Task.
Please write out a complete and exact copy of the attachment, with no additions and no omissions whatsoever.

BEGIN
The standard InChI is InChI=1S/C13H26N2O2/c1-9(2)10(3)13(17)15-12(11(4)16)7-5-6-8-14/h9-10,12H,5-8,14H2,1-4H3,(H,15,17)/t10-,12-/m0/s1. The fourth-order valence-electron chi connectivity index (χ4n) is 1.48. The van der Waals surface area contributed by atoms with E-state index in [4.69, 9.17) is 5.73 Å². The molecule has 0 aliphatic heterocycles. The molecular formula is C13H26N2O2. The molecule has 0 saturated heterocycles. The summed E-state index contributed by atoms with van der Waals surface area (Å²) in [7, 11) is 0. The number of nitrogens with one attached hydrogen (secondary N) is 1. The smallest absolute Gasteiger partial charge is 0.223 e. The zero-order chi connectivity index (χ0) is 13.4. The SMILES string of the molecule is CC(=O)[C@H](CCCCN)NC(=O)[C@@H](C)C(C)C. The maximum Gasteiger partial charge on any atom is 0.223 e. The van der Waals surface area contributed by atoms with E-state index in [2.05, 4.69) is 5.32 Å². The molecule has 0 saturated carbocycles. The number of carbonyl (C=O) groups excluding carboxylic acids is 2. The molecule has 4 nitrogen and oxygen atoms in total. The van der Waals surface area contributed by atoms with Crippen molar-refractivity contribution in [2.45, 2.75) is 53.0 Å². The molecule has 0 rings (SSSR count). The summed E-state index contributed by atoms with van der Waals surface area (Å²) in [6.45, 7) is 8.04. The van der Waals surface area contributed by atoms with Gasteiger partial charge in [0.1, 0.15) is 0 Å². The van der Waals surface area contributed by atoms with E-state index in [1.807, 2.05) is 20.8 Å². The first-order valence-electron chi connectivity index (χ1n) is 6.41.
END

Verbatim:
The standard InChI is InChI=1S/C13H26N2O2/c1-9(2)10(3)13(17)15-12(11(4)16)7-5-6-8-14/h9-10,12H,5-8,14H2,1-4H3,(H,15,17)/t10-,12-/m0/s1. The fourth-order valence-electron chi connectivity index (χ4n) is 1.48. The van der Waals surface area contributed by atoms with E-state index in [4.69, 9.17) is 5.73 Å². The molecule has 0 aliphatic heterocycles. The molecular formula is C13H26N2O2. The molecule has 0 saturated heterocycles. The summed E-state index contributed by atoms with van der Waals surface area (Å²) in [7, 11) is 0. The number of nitrogens with one attached hydrogen (secondary N) is 1. The smallest absolute Gasteiger partial charge is 0.223 e. The zero-order chi connectivity index (χ0) is 13.4. The SMILES string of the molecule is CC(=O)[C@H](CCCCN)NC(=O)[C@@H](C)C(C)C. The maximum Gasteiger partial charge on any atom is 0.223 e. The van der Waals surface area contributed by atoms with E-state index in [2.05, 4.69) is 5.32 Å². The molecule has 0 saturated carbocycles. The number of carbonyl (C=O) groups excluding carboxylic acids is 2. The molecule has 4 nitrogen and oxygen atoms in total. The van der Waals surface area contributed by atoms with Crippen molar-refractivity contribution in [2.45, 2.75) is 53.0 Å². The molecule has 0 rings (SSSR count). The summed E-state index contributed by atoms with van der Waals surface area (Å²) in [6.45, 7) is 8.04. The van der Waals surface area contributed by atoms with Gasteiger partial charge in [0.1, 0.15) is 0 Å². The van der Waals surface area contributed by atoms with E-state index in [1.807, 2.05) is 20.8 Å². The first-order valence-electron chi connectivity index (χ1n) is 6.41.